Thursday, September 13, 2007

Nevow Athena: AJAX/COMET with Twisted

Some of you may remember when, given 5 seconds to say something about Nevow's AJAX capabilities at the PyCon Web Framework panel, I said "we were there first." I was serious about that. If you take the time to dig through the dusty attics of Twisted's and Divmod's svn repositories, you'll see it too.

Not that I blame anyone for not knowing, though. If there are any two crimes that Twisted devs are guilty of (among potentially uncountably many) they would be:
  1. being frighteningly clever, and
  2. not sharing the useful bits of the cleverness with the world at large.
We're trying hard to really start sharing the goodness, though, honest!

Along these lines, we've got a series of tutorials about Athena that will be published "real soon, now." Initially, we're going to put out some intro text and two basic tutorials. Follow-on tutorials will cover advanced topics and/or basic ones in more detail.

It will be very exciting, though, to bring the power and elegance of Athena to the masses :-)

Personally, I've found that writing Athena apps (with its tightly bound Python and JS) provides ease of use and peace of deterministic structure in an arena (AJAX/COMET application development) that is usually littered with the bodies and casualties of poor planning, poorly established boundaries between application components (in requirements, architecture, and implementation), and poor education.

I look forward to community feedback on the tutorials: it's a complicated topic that will be condensed into only a little code in each fully functional example. The need for clarity and the defeat of confusion is paramount.

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  1. Dude! I was so there and I remember that panel. Your comment was one of several highlights. Good times...

    But I am really, really, really looking forward to the Athena stuff. Digging Nevow... not great at it... but like it.. so adding some AJAXy goodness to the mix would be nice.

  2. Awesome, man! I've just committed the "final" (before the peer review) draft of the "echo application" tutorial. It seems pretty human and humane, to me. And I've really enjoyed writing it (with edits by Glyph). Before I go to bed tonight I want to finish the prose for the "chat application" portion of the tutorial, and then I'll put it into review for committing to trunk -- at which point there will be another blog post or two... probably with screenshots ;-)

    Stay tuned!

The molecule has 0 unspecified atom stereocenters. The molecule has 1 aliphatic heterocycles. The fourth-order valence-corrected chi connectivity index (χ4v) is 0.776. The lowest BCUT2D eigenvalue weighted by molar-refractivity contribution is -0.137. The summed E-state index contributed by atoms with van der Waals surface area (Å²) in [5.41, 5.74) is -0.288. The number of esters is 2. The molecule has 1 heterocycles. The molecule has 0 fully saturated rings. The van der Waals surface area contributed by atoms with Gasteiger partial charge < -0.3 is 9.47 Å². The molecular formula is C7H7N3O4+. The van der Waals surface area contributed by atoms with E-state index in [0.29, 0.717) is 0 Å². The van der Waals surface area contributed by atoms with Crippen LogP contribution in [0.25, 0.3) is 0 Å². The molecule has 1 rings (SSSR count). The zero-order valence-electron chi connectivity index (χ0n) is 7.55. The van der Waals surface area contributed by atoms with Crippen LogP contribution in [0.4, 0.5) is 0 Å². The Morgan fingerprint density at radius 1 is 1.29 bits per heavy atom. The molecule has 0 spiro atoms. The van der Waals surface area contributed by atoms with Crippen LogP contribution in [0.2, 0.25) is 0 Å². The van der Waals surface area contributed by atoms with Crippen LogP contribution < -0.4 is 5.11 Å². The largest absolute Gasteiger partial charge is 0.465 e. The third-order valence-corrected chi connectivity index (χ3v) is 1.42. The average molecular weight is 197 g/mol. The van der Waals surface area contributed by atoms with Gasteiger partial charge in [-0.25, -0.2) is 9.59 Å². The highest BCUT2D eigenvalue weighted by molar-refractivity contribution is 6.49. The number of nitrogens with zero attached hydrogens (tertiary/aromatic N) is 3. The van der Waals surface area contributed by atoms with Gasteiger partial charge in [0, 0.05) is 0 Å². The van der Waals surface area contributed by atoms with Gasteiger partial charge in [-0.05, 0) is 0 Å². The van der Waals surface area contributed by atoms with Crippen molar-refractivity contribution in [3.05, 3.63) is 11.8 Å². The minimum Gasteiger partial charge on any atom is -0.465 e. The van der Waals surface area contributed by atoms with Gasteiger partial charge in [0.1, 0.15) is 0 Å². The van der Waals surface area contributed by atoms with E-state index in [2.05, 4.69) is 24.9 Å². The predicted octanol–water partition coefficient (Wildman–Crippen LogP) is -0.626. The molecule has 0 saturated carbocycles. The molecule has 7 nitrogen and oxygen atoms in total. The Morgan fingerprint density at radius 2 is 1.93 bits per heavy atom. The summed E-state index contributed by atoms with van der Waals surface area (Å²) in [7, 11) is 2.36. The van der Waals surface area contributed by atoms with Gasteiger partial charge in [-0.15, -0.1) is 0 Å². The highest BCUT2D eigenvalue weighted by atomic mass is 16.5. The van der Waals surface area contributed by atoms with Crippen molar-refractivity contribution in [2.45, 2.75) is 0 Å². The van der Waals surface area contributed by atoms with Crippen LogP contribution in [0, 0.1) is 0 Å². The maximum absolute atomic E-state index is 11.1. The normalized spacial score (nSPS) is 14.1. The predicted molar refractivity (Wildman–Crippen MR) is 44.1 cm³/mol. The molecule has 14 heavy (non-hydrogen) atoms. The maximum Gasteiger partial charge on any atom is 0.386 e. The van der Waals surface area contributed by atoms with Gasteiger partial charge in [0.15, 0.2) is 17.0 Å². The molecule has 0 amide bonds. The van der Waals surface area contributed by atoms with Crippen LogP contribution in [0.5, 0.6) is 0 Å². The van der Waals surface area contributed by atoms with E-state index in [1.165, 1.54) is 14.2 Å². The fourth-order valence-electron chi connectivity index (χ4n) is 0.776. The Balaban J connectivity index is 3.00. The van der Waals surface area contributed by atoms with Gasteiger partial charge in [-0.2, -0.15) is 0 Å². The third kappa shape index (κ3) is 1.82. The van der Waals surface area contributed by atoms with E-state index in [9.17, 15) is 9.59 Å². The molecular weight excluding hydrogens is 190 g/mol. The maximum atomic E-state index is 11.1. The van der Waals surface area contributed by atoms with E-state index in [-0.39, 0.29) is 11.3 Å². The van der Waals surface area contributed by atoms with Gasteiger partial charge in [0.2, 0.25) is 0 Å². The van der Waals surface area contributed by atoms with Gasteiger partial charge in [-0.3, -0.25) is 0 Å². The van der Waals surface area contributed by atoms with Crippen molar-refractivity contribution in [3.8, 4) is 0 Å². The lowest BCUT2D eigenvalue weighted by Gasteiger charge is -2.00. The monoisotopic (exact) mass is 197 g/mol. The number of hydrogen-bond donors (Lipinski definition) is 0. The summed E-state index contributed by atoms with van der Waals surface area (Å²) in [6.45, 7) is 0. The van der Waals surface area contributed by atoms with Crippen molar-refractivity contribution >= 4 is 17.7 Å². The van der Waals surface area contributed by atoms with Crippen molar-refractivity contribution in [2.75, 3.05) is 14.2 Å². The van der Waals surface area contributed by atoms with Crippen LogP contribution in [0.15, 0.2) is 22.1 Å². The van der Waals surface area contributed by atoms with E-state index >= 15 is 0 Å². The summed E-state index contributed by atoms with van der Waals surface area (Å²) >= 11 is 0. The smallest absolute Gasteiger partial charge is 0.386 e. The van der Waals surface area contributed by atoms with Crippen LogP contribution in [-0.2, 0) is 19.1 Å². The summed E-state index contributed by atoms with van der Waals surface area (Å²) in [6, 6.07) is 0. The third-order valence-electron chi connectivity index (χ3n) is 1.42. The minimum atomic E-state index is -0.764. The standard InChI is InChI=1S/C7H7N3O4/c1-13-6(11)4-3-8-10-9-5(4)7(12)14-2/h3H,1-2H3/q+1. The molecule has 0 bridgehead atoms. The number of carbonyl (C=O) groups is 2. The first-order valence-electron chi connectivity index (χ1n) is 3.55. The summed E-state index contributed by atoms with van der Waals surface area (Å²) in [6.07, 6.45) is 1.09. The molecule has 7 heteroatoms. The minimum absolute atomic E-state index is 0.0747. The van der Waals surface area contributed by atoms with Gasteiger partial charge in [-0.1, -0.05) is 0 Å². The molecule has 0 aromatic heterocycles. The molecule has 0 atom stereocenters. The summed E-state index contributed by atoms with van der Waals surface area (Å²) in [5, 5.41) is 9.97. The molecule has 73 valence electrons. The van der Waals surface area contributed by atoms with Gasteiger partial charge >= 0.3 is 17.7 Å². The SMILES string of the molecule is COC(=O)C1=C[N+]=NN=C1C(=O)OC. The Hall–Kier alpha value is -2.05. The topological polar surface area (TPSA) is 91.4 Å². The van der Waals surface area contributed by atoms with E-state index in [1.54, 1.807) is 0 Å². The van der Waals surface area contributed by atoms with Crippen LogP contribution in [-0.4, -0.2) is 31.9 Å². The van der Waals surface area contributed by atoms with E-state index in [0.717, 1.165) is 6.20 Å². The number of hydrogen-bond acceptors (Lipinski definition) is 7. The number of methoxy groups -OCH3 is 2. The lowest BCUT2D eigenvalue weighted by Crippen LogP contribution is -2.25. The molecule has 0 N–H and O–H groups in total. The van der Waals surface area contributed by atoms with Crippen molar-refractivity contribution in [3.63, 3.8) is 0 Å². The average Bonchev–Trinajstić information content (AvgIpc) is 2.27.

3. I really want to love Athena, I promise! I've used it, I've enjoyed it, but I just can't bring myself to love it. Comet gives me a bad feeling. I suspend my laptop with web apps open. I leave them running for days. I do lots of things that make me think Comet just isn't right for a lot of uses, but Athena doesn't give us a choice.

    Besides, my increasing love of REST makes me get a funny feeling when I have to design my server side components so tightly coupled to these JavaScript "classes" and I can't access the server side stuff in a predictable way without that JavaScript. Where is my safe testing at? Oh, yeah, I can test the Python class _without_ the network at all. I can do tests on the JavaScript with nit.

    Still, I can't shake this funny feeling.

  4. As to REST: Yes, COMET is a different architectural pattern to REST. It has different features. For example, REST effectively has no facility to dynamically publish updates without polling - once you need that feature, you need to step outside the paradigm somehow. However, with Nevow, you can write an application that uses COMET for user interfaces and also provides a REST interface to the same objects (and heck, a WS* interface too, if you really wanted that for some reason) without much more work; so I make no apologies that Athena doesn't support REST directly.

    As to testing: we've actually gone a step further in testing your JavaScript. Nit is hard to build into an automated build process, and it's too easy to write nits that depend on too much browser state. Instead, you can now write regular unit tests for your javascript that don't depend on templates or Python, and drive them with the test support in nevow.testutil.JavaScriptTestCase. The Nevow/Test directory has some examples.

  5. I think I found the first COMET related checkin to twisted. It has the very inconspicuous checkin message:

    Features added: Added the beginnings of two way asynchronous event handling to Woven.

    Meaning javascript could trigger Python code on the server at any time, and Python could trigger javascript in the browser at any time. This version used iframes instead of XmlHttpRequest, but the core is there.

    5 years ago. Ahh, good times.

  6. Oh, sweet! I missed that one. It's nice to have a reference to that :-)